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Don't validators make XRP centralized?

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3 hours ago, xrpmen said:

so pretty much there would be a hard fork in xrp.  like say 51% of the hash power in bitcoin was malicious, users could just change the mining algorithm and hard fork off to a new network, right?

No, that is not entirely correct, or is it?  Each rippled - both validators and non-validators choose for themselves which UNL they wants to follow. So if no one in the old network changes his UNL, then the old network and also the exchanges/wallets will stick with the old network. The other network will fork off and will create its own ledger. It's not a matter of majority, but a matter of choice. You cannot force anyone to make that same choice

Edited by jn_r

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44 minutes ago, xrpmen said:

in bitcoin, anybody can be a miner

That is a myth. If you happen to live in a jurisdiction where electricity and mining hardware is more expensive than in China (which is the rest of the world, basically), you cannot join the mining game and not lose money.

Not just that. You also need to run the exact same software version that other miners run. That makes less than a handful admins of the Bitcoin github repository effectively a central authority of the network. Also check out lines 121 - 127 of chainparams.cpp for Bitcoin's  little dirty secret equivalent of the UNL.

As for the rest, I can only recommend following JoelKatz on twitter, or read his twitter history. He has debated this topic at length, and brilliantly. My conclusion is that even in the current state of the network, XRP ledger is more decentralized than Bitcoin. An important question to ask yourself is not to blindly focus on decentralization, but on why you want such decentralization, and what properties that you want a decentralized payment system to have.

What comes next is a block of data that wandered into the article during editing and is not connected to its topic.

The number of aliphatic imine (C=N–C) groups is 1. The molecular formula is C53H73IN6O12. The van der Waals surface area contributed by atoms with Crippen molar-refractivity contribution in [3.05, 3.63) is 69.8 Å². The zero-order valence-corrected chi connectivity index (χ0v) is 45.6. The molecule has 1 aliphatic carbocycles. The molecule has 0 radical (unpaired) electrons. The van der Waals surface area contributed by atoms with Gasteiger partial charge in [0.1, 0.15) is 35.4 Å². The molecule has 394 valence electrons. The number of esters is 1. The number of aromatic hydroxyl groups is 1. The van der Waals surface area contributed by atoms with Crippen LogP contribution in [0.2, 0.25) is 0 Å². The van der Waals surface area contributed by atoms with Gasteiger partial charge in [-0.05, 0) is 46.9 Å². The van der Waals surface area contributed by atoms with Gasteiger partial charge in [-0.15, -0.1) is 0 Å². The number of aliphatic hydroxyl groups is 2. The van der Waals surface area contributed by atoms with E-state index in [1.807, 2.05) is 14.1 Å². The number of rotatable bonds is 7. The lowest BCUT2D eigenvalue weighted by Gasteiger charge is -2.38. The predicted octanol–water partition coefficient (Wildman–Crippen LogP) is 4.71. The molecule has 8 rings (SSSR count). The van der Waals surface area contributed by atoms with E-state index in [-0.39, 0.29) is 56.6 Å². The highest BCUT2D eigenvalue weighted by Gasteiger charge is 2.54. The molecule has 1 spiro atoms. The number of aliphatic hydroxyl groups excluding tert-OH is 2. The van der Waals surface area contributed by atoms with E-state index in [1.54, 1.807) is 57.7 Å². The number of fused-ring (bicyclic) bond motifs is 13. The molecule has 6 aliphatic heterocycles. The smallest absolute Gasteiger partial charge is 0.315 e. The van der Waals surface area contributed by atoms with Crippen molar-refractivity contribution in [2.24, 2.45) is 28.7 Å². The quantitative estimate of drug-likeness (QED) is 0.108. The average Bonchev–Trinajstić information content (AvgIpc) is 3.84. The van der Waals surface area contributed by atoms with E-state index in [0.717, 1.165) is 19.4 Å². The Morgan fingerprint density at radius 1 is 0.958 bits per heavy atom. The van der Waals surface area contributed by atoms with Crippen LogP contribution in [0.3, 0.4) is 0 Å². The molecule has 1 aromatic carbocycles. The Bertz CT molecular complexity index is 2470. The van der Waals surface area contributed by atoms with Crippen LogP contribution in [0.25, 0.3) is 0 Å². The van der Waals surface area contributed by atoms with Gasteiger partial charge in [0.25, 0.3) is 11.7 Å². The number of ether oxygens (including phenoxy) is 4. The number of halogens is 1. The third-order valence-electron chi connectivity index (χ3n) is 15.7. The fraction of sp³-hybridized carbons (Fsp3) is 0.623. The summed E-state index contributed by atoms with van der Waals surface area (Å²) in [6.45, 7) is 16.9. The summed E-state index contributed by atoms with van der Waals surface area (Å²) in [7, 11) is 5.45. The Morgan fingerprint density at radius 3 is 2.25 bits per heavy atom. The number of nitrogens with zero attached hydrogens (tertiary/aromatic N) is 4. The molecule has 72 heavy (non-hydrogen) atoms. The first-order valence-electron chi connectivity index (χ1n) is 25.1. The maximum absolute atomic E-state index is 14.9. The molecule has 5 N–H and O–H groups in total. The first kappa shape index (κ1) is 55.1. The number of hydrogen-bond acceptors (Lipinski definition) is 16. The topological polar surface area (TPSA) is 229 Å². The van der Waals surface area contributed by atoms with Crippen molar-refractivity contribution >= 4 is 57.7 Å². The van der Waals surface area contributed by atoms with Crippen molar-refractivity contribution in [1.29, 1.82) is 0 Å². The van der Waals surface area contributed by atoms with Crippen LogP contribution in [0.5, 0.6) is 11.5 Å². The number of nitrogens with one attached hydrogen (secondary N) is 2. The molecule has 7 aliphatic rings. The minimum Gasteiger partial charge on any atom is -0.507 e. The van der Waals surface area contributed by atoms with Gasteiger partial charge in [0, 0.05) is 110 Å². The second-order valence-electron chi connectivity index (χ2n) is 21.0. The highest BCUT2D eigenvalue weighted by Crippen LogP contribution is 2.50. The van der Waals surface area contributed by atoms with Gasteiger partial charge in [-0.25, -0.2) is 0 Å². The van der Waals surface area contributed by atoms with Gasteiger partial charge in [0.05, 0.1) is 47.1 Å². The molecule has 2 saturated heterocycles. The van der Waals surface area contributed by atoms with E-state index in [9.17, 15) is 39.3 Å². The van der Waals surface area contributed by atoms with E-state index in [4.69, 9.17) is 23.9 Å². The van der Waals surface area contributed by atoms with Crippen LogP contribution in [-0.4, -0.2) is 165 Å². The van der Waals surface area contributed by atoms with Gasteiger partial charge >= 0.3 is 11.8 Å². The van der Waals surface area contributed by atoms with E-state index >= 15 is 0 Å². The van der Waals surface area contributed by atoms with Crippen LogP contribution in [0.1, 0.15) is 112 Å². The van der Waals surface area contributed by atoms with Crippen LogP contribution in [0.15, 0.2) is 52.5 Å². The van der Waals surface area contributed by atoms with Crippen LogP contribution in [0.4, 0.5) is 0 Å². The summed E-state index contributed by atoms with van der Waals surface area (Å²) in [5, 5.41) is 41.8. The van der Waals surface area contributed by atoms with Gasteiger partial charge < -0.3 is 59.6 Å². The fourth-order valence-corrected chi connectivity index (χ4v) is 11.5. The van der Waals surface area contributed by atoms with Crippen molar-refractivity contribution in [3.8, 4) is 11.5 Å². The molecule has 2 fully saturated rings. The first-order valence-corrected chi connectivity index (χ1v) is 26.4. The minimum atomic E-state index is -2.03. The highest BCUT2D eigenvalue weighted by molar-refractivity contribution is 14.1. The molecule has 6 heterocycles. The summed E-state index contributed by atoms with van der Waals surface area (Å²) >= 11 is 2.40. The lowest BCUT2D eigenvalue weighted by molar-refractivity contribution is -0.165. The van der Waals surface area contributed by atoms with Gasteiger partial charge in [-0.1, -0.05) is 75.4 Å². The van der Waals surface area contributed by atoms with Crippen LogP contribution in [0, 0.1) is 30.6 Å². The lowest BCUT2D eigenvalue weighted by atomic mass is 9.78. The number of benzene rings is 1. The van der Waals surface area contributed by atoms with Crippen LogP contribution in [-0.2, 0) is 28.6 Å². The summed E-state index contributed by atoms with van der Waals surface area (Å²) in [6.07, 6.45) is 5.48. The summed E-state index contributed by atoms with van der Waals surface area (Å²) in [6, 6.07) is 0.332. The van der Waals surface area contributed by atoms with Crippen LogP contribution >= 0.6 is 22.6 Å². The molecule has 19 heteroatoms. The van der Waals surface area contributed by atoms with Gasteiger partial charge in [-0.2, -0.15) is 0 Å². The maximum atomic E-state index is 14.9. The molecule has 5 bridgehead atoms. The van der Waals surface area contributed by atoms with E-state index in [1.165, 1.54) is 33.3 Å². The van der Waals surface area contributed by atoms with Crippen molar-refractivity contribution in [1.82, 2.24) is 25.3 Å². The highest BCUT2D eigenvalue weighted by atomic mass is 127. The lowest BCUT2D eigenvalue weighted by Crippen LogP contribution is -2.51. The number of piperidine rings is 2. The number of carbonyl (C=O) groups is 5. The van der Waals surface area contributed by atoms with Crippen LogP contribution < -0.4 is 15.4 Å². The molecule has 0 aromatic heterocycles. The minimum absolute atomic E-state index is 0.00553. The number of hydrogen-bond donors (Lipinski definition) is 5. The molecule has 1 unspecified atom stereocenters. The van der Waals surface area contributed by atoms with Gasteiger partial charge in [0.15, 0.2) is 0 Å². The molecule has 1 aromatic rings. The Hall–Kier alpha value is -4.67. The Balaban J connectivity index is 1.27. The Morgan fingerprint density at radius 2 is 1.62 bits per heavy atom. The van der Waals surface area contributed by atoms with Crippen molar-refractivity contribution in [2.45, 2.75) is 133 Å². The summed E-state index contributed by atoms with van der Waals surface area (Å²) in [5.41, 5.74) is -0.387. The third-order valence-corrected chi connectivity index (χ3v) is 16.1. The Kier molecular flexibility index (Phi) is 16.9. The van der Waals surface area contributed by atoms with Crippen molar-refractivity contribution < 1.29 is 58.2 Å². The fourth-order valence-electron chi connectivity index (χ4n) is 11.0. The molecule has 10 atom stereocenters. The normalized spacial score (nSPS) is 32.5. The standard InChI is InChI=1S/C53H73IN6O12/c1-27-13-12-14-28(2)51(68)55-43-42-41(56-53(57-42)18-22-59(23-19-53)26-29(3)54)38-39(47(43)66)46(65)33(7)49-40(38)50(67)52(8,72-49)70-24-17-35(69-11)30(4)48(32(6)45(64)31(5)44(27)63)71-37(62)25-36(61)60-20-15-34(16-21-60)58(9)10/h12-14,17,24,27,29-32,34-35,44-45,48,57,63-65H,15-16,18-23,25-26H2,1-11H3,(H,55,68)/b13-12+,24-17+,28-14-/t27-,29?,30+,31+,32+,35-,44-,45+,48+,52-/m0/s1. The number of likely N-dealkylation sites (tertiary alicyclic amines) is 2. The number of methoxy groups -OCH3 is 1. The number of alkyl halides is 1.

Even if the current network is not practically fully decentralized right now, the fact that Ripple's central authority over the network can be removed with nothing more than a simple text config file edit, is an essential attribute of the system that makes the network effectively decentralized today. More on that front is in the pipeline.

Edited by lucky

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5 minutes ago, jn_r said:

No, that is not entirely correct, or is it?  Each rippled - both validators and non-validators choose for themselves which UNL they wants to follow. So if no one in the old network changes his UNL, then the old network and also the exchanges/wallets will stick with the old network. The other network will fork off and will create its own ledger. It's not a matter of majority, but a matter of choice

if 7 billion people spin up validators, add each other on their UNL (not the 112 current validators), they would fork off.  pretty sure that's how it works.

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2 minutes ago, xrpmen said:

if 7 billion people spin up validators, add each other on their UNL (not the 112 current validators), they would fork off.  pretty sure that's how it works.

yep, I agree with that. It's the choice of those 7 billion people to create a new fork and stick with that new fork.

If we (the whole ripple/XRP community and attached businesses) decide together to kick out Ripple, we could do just that :-)

Edited by jn_r

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7 minutes ago, lucky said:

That is a myth. If you happen to live in a jurisdiction where electricity and mining hardware is more expensive than in China (which is the rest of the world, basically), you cannot join the mining game and not lose money.

Not just that. You also need to run the exact same software version that other miners run. That makes less than a handful admins of the Bitcoin github repository effectively a central authority of the network. Also check out lines 121 - 127 of chainparams.cpp for Bitcoin's  little dirty secret equivalent of the UNL.

As for the rest, I can only recommend following JoelKatz on twitter, or read his twitter history. He has debated this topic at length, and brilliantly. My conclusion is that even in the current state of the network, XRP ledger is more decentralized than Bitcoin. An important question to ask yourself is not to blindly focus on decentralization, but on why you want such decentralization, and what properties that you want a decentralized payment system to have.

Even if the current network is not practically fully decentralized right now, the fact that Ripple's central authority over the network can be removed with nothing more than a simple text config file edit, is an essential attribute of the system that makes the network effectively decentralized today. More on that front is in the pipeline.

man, all this is very confusing. you realize most ppl (including most ppl in crypto) don't know how to detect this kind of info about the decentralization aspects of btc/xrp/etc nor even care? it's crazy. i honestly have been trying to narrow it down and it's very difficult.  as a n00b, the only thing i have been able to detect as major differences between xrp and btc is that xrp is fast/cheap/noMining but the entire supply was pre-minted, and btc is slow/expensive/uses a lot of energy/but more fairly distributed in comparison to xrp (it isnt perfect distribution either but more fair than xrp).